You are right. I don't know about functional programming, but I know that doing complex work with arrays is a pain in C++, C#, Java or D (not to mention C or Pascal). D arrays really shine when used for system level programming tasks, like getting memory from the GC, copying a memory block or working with a rather fixed set of objects/values. Non-zero based arrays for such tasks have few benefits, but pose the risk of harder to maintain code: Some/May people will use different array-bases, in the same language, for the same project, for similar concepts. I think, that D arrays would better stay a low-level, implementation determined feature. Putting more features to them, would further increase the confusion about them. But (separate) features to the D language and/or Phobos, that enables programmers to work with arrays(lists) in a productive, safe and reasonably fast manner could be a worthwhile addition to D. Farmer.
Mar 30 2003
prev sibling parent reply Ilya Minkov <midiclub tiscali.de> writes:
Helmut Leitner wrote:
 
 "Sean L. Palmer" wrote:
 
I disagree.  Nonzero-based arrays buy you convenience.  Now you don't have
to remember to subtract the base, it'll do it automatically.

Yes, but it will cost any user of an array a little bit of performance for the potential base correction. If D is seeking to be a successor to C and C++ in system and game programming, one has to be very careful with this.

No, it won't. In Pascal, functions disliked taking arrays of unknown size. You could only make them take an array[SomeConstant..] of SomeType, then you could process this array as SomeConstant-based. This function would only have a run-time specification of an array length, but not of a base, and thus wouldn't probably be any slower than a 0-based array. I'm not sure whether it was allowed to assume that arrays had the same base, or type checking had caught such misuse. -i.
Mar 28 2003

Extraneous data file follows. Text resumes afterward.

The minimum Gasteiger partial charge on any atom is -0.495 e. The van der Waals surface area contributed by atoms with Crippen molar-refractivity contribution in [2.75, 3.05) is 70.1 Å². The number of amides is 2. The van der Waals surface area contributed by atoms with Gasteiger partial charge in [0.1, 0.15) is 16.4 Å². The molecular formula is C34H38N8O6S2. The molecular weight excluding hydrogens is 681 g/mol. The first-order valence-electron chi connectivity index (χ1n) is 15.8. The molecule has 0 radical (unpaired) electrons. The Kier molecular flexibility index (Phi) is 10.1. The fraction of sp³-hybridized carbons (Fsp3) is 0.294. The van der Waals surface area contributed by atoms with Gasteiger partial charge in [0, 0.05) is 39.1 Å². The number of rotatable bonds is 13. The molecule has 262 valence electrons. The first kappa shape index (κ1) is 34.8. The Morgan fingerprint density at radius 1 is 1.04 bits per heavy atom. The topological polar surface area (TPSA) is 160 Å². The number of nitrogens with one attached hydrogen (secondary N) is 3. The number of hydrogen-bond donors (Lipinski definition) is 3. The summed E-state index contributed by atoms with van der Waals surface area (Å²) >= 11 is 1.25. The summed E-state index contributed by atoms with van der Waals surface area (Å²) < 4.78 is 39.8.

parent reply Helmut Leitner <leitner hls.via.at> writes:
Ilya Minkov wrote:
 
 Helmut Leitner wrote:
 "Sean L. Palmer" wrote:

I disagree.  Nonzero-based arrays buy you convenience.  Now you don't have
to remember to subtract the base, it'll do it automatically.

Yes, but it will cost any user of an array a little bit of performance for the potential base correction. If D is seeking to be a successor to C and C++ in system and game programming, one has to be very careful with this.

No, it won't. In Pascal, functions disliked taking arrays of unknown size. You could only make them take an array[SomeConstant..] of SomeType, then you could process this array as SomeConstant-based. This function would only have a run-time specification of an array length, but not of a base, and thus wouldn't probably be any slower than a 0-based array. I'm not sure whether it was allowed to assume that arrays had the same base, or type checking had caught such misuse.

You are right about Pascal. It was a major PITA that it was impossible even to write a generic function to e.g . calculate the average of an array of arbitrary size because the array size was part of the parameter type and therefore part of the function definition. But I don't think that you can compare this. If you want a base != 0, than you have to pay for it. Maybe not much, but you have to pay. If you don't offset the array pointer you will have to add the offset when accessing the array elements. If you offset the array pointer you need to reset it before you free it's dynamical memory. So you have to store either the offset or the pointer to the allocated memory. If you want to implement range checking, you will have to either use the offset, or store separate hi and lo bounds. Anyway things become more complicated and it won't make a single C, C++ or Java programmer feel better about D. -- Helmut Leitner leitner hls.via.at Graz, Austria www.hls-software.com
Mar 28 2003
next sibling parent Ilya Minkov <midiclub 8ung.at> writes:
Helmut Leitner wrote:
 
 Ilya Minkov wrote:
No, it won't. In Pascal, functions disliked taking arrays of unknown
size. You could only make them take an array[SomeConstant..] of
SomeType, then you could process this array as SomeConstant-based. This
function would only have a run-time specification of an array length,
but not of a base, and thus wouldn't probably be any slower than a
0-based array. I'm not sure whether it was allowed to assume that arrays
had the same base, or type checking had caught such misuse.

You are right about Pascal. It was a major PITA that it was impossible even to write a generic function to e.g . calculate the average of an array of arbitrary size because the array size was part of the parameter type and therefore part of the function definition.

It was possible. Only the low bound was fixed, and the length was passed implicitly to the function.